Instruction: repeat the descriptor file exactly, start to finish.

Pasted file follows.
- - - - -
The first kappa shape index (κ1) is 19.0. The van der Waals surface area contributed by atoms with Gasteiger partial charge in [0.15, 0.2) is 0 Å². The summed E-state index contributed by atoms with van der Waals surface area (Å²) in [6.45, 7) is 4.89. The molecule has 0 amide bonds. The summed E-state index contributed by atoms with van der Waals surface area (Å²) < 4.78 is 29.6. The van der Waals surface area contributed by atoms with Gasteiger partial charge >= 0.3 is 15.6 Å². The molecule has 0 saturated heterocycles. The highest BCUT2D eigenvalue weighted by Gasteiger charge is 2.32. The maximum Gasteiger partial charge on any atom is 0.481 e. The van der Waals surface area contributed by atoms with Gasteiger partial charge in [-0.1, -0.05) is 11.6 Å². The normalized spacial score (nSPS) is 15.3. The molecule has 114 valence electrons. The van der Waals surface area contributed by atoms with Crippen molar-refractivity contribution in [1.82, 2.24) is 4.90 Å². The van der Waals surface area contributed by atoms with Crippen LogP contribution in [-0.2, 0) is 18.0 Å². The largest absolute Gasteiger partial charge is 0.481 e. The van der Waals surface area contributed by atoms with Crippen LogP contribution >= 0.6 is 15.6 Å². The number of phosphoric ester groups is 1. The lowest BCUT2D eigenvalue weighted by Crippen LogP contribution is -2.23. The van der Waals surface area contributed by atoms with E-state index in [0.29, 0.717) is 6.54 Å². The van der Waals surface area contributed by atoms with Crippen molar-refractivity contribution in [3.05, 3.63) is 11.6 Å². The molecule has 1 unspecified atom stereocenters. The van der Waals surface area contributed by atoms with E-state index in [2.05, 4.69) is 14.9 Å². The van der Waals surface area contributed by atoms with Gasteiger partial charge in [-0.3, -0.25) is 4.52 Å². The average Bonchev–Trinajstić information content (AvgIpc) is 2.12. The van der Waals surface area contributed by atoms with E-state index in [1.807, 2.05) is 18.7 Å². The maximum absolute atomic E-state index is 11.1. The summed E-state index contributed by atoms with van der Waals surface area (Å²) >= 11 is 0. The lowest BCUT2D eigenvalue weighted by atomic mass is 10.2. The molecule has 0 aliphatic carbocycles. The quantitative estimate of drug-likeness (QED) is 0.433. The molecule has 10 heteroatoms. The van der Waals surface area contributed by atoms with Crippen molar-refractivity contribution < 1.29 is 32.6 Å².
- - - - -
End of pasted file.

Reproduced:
The first kappa shape index (κ1) is 19.0. The van der Waals surface area contributed by atoms with Gasteiger partial charge in [0.15, 0.2) is 0 Å². The summed E-state index contributed by atoms with van der Waals surface area (Å²) in [6.45, 7) is 4.89. The molecule has 0 amide bonds. The summed E-state index contributed by atoms with van der Waals surface area (Å²) < 4.78 is 29.6. The van der Waals surface area contributed by atoms with Gasteiger partial charge >= 0.3 is 15.6 Å². The molecule has 0 saturated heterocycles. The highest BCUT2D eigenvalue weighted by Gasteiger charge is 2.32. The maximum Gasteiger partial charge on any atom is 0.481 e. The van der Waals surface area contributed by atoms with Gasteiger partial charge in [-0.1, -0.05) is 11.6 Å². The normalized spacial score (nSPS) is 15.3. The molecule has 114 valence electrons. The van der Waals surface area contributed by atoms with Crippen molar-refractivity contribution in [1.82, 2.24) is 4.90 Å². The van der Waals surface area contributed by atoms with Crippen LogP contribution in [-0.2, 0) is 18.0 Å². The largest absolute Gasteiger partial charge is 0.481 e. The van der Waals surface area contributed by atoms with Crippen LogP contribution >= 0.6 is 15.6 Å². The number of phosphoric ester groups is 1. The lowest BCUT2D eigenvalue weighted by Crippen LogP contribution is -2.23. The van der Waals surface area contributed by atoms with E-state index in [0.29, 0.717) is 6.54 Å². The van der Waals surface area contributed by atoms with Crippen molar-refractivity contribution in [3.05, 3.63) is 11.6 Å². The molecule has 1 unspecified atom stereocenters. The van der Waals surface area contributed by atoms with E-state index in [2.05, 4.69) is 14.9 Å². The van der Waals surface area contributed by atoms with Gasteiger partial charge in [-0.3, -0.25) is 4.52 Å². The average Bonchev–Trinajstić information content (AvgIpc) is 2.12. The van der Waals surface area contributed by atoms with E-state index in [1.807, 2.05) is 18.7 Å². The maximum absolute atomic E-state index is 11.1. The summed E-state index contributed by atoms with van der Waals surface area (Å²) >= 11 is 0. The lowest BCUT2D eigenvalue weighted by atomic mass is 10.2. The molecule has 0 aliphatic carbocycles. The quantitative estimate of drug-likeness (QED) is 0.433. The molecule has 10 heteroatoms. The van der Waals surface area contributed by atoms with Crippen molar-refractivity contribution < 1.29 is 32.6 Å².